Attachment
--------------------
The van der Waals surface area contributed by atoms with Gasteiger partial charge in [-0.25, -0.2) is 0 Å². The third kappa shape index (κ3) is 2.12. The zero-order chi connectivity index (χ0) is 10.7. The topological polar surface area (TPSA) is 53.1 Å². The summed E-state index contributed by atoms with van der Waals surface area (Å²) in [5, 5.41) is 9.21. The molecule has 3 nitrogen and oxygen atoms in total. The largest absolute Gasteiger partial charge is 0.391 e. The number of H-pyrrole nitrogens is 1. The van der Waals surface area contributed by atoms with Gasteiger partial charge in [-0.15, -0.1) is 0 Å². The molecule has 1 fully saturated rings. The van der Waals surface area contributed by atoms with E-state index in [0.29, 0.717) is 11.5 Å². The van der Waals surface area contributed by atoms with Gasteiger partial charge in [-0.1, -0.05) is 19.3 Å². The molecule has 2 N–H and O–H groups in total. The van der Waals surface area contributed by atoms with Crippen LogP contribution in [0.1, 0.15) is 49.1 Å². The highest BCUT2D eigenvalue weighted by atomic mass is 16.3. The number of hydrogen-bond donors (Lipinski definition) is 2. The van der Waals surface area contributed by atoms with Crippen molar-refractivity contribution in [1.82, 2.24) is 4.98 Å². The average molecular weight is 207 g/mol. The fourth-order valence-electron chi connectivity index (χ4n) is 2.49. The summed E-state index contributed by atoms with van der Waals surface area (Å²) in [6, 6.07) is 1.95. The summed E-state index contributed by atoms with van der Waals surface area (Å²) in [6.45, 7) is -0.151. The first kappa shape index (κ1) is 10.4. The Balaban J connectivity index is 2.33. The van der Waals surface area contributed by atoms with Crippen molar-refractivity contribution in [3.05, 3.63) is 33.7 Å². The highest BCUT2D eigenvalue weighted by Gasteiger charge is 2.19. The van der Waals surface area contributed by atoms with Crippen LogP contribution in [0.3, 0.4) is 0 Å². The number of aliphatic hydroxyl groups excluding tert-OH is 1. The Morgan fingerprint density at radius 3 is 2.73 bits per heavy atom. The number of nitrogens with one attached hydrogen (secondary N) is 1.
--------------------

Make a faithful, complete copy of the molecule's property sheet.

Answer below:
The van der Waals surface area contributed by atoms with Gasteiger partial charge in [-0.25, -0.2) is 0 Å². The third kappa shape index (κ3) is 2.12. The zero-order chi connectivity index (χ0) is 10.7. The topological polar surface area (TPSA) is 53.1 Å². The summed E-state index contributed by atoms with van der Waals surface area (Å²) in [5, 5.41) is 9.21. The molecule has 3 nitrogen and oxygen atoms in total. The largest absolute Gasteiger partial charge is 0.391 e. The number of H-pyrrole nitrogens is 1. The van der Waals surface area contributed by atoms with Gasteiger partial charge in [-0.15, -0.1) is 0 Å². The molecule has 1 fully saturated rings. The van der Waals surface area contributed by atoms with E-state index in [0.29, 0.717) is 11.5 Å². The van der Waals surface area contributed by atoms with Gasteiger partial charge in [-0.1, -0.05) is 19.3 Å². The molecule has 2 N–H and O–H groups in total. The van der Waals surface area contributed by atoms with Crippen LogP contribution in [0.1, 0.15) is 49.1 Å². The highest BCUT2D eigenvalue weighted by atomic mass is 16.3. The number of hydrogen-bond donors (Lipinski definition) is 2. The van der Waals surface area contributed by atoms with Crippen molar-refractivity contribution in [1.82, 2.24) is 4.98 Å². The average molecular weight is 207 g/mol. The fourth-order valence-electron chi connectivity index (χ4n) is 2.49. The summed E-state index contributed by atoms with van der Waals surface area (Å²) in [6, 6.07) is 1.95. The summed E-state index contributed by atoms with van der Waals surface area (Å²) in [6.45, 7) is -0.151. The first kappa shape index (κ1) is 10.4. The Balaban J connectivity index is 2.33. The van der Waals surface area contributed by atoms with Crippen molar-refractivity contribution in [3.05, 3.63) is 33.7 Å². The highest BCUT2D eigenvalue weighted by Gasteiger charge is 2.19. The van der Waals surface area contributed by atoms with Crippen LogP contribution in [0.3, 0.4) is 0 Å². The number of aliphatic hydroxyl groups excluding tert-OH is 1. The Morgan fingerprint density at radius 3 is 2.73 bits per heavy atom. The number of nitrogens with one attached hydrogen (secondary N) is 1.